999 What’s Your Emergency?
In today’s post we are going to look at hardware and software uptime, the guarantees that companies make about uptime and how you should choose what is right for your business.
What is in a %?
You may be wondering what our post title is about. Well, a lot of systems quote uptime targets as 99.9%. Over the last 10 years that has improved massively, starting at 90%, then 99% through to the widely used current expectation of 99.9%. What people rarely stop to look at is what that means in terms of time, probably because outside of tech 90% would be great for most things.
|Downtime / Year
|0.876 (Approx. 53 mins)
|0.0876 (Approx. 5 mins)
Apart from the massive difference that the different percentages represent in potential downtime you might be thinking one of two things. Surely no one offers 99.999% target uptimes or conversely, we have a 100% uptime guarantee on our software, so why even consider less?
The Five Nines of Uptime
99.999%, often called five nines, is considered to be the gold standard of uptime targets. It is very achievable, to the extent that people are starting to talk about six nines targets. To achieve this, you need:
- The best equipment that is designed specifically to be robust and have the ability to quickly swap out replacement components.
- Multiple servers in separate locations (often different countries) with load balancing, failover routines and redundancy.
- Backup power supplies and connections to the internet.
- Replacement parts at every site.
- Automatic monitoring
- 24/7 tech support. At this level it needs to be better than on call, they need to be on site.
- Maintenance programs for both the hardware and software.
- Robust development pipelines, including testing servers to make sure updates will not cause issues.
- Tried and tested disaster recovery and backup plans.
The massive downside to five nines uptime targets is obviously cost. We will discuss how you should set your target below.
Targets vs Guarantees
Some companies talk about 100% uptime, so why is that not in our table above. Well, what they are usually talking about is an uptime guarantee. It is not that the service will be available 100% of the time, it is that there will be some form of redress when the service is not available. Often this is just a refund of that proportion of your licence fee.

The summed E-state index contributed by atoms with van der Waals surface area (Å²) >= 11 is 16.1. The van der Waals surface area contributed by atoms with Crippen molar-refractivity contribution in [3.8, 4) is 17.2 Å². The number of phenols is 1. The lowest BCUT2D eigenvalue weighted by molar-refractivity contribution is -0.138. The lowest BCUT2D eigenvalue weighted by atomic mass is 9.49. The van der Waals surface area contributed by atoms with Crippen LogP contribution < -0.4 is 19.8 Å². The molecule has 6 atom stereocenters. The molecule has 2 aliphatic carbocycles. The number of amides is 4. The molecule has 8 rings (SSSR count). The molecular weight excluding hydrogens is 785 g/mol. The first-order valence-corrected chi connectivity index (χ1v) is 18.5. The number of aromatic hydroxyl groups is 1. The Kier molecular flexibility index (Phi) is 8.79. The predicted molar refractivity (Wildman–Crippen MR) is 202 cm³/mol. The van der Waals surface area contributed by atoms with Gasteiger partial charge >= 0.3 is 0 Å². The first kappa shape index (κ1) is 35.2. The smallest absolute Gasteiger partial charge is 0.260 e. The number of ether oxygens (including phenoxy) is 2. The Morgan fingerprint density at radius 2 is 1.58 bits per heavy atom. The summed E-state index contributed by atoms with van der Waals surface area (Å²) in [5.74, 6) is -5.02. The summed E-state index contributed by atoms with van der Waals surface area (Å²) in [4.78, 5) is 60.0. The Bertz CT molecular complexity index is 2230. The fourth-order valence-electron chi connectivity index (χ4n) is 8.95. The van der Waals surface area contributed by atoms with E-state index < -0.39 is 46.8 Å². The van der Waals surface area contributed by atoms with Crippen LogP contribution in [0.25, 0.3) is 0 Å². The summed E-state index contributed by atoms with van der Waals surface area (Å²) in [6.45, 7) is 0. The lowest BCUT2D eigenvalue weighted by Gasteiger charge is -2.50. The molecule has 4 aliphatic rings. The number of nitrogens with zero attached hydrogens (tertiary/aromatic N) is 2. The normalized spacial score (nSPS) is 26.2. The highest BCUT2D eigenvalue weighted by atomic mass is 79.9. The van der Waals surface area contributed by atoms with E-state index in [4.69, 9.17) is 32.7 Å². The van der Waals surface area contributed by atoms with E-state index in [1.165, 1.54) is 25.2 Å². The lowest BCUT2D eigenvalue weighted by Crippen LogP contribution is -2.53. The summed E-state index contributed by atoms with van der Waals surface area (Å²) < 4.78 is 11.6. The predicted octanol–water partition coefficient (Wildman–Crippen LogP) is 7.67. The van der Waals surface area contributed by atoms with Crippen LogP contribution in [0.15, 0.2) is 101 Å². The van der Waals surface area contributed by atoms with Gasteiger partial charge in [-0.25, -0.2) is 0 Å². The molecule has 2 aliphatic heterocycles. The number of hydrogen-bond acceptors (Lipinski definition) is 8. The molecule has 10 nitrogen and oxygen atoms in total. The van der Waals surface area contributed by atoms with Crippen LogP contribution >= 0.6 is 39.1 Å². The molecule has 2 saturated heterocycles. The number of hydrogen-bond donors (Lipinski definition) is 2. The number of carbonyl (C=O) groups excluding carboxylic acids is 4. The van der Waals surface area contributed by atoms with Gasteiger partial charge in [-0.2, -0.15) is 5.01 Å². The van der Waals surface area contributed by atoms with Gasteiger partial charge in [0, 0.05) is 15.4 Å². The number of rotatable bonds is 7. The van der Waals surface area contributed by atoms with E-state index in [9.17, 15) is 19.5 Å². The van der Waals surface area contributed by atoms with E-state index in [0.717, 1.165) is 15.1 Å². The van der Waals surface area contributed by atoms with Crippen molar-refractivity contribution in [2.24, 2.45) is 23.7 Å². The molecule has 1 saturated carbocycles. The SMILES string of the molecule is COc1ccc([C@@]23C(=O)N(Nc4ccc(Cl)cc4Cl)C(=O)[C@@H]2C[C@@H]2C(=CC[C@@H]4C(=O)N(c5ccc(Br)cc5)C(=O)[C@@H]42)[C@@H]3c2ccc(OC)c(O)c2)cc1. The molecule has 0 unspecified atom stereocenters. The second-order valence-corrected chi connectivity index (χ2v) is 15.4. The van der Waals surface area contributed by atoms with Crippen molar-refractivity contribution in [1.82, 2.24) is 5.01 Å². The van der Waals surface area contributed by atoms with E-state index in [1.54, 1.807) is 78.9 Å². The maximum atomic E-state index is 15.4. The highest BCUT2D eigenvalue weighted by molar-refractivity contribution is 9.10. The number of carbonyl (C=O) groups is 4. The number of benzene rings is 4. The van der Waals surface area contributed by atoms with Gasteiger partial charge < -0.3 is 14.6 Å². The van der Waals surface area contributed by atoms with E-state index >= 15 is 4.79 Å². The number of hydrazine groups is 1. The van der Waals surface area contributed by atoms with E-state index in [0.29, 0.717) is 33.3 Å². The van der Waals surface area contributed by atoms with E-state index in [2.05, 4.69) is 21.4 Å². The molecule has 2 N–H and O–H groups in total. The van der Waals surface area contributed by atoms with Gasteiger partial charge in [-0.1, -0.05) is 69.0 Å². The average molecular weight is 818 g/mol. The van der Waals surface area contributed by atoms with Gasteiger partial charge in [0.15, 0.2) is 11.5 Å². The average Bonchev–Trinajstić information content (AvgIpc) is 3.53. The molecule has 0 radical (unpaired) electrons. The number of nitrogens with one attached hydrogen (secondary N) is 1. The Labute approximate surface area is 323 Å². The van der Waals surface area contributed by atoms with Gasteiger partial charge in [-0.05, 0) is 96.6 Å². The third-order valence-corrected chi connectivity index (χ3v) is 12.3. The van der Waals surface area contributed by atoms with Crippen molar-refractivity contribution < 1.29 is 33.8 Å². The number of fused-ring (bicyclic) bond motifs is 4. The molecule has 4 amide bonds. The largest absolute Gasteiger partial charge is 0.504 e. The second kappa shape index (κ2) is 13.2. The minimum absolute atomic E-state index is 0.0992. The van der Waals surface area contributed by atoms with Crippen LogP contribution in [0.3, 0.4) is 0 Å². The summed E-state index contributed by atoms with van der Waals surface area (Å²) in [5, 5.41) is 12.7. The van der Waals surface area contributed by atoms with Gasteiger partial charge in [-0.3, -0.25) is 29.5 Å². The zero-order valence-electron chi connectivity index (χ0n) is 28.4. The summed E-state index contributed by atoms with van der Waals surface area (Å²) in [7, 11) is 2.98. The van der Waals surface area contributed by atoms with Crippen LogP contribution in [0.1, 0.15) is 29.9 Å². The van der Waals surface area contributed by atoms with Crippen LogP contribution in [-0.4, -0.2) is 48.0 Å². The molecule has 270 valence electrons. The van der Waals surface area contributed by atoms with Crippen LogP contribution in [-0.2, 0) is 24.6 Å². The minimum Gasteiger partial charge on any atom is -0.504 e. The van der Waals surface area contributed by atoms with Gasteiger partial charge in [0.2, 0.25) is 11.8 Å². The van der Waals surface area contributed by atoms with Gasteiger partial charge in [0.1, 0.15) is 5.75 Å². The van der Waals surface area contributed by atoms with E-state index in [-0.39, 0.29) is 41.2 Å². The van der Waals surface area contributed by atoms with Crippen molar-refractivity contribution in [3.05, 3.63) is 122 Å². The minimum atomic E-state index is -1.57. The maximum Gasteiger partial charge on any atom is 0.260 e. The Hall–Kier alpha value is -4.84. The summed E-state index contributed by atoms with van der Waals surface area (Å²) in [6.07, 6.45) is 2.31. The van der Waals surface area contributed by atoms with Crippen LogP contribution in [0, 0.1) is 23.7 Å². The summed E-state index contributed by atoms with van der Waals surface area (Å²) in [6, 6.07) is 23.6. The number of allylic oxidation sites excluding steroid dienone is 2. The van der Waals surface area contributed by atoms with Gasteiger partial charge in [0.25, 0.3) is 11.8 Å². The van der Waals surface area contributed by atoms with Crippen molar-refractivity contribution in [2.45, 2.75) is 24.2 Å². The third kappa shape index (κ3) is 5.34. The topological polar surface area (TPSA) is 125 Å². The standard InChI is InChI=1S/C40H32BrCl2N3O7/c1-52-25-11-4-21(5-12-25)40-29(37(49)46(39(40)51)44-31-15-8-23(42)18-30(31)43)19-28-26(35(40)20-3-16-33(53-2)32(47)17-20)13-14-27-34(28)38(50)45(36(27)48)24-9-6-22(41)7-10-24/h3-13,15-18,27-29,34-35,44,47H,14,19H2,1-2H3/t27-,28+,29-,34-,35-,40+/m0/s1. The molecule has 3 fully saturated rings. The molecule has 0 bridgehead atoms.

You will find the details of this in the Service Level Agreement part of the terms and conditions. These will often define how uptime is monitored, what percentage uptime you should expect over what timeframe and the compensation if that target is not met.
When we talk to clients about their choice of hardware to run their bespoke software on, we prefer to talk about targets that they should aim for. Even 5 nines setups do not guarantee 99.999% uptime, they are just designed with that target in mind.
It Gets More Complicated
Feel free to skip this section but in the modern world a lot of bespoke software runs on cloud services. For example, AWS & Microsoft Azure. In these situations, you often spin up services for different parts of your software. In even the most simple applications the software will be running on one service and the database will be running on another. So now you have two uptime targets of 99.9%, so what is the overall uptime target? It’s 99.8%. Every service you add in is going to make the whole system worse.
There are a number of reasons that this is acceptable, in fact often preferable. First of all, you are getting hardware specifically designed for the job it is being asked to do. Secondly it allows a more tailored approach to uptime. For example, you could choose to have a backup server that only has a 99% uptime target but is cheaper.
Choosing the Target that is Right for You
Assuming no one has unlimited budget then there has to be a compromise made on uptime versus cost. If you do have an unlimited budget, set the target at 100%, you probably can’t achieve it but aim for the stars and you might hit the ceiling.
So, what do you need? If you want to spend no time thinking about it at all then for most situations, 99.9% is going to be absolutely fine. It is a very high level of uptime and there is a good chance that most of your users will not even notice that it is down for a few hours a year.
If you want to be more scientific about it then you need to start working out the cost of downtime on a particular service and compare that to the cost of improving the uptime. For example, say 1 hour of downtime cost the business £1 000. If the cost of moving from 99.9% to 99.99% (potentially approximately 8 hours extra uptime) is £7 000 or year or less then it might be worth it. Over this amount it is probably not.
Standard uptime targets are fine for most companies. The important takeaway is that there are things you can do if you have critical systems that need higher availability. It is also important to look at both the hardware and software, the full stack. If you need to discuss what can be done to meet your requirements then contact us for a quick chat.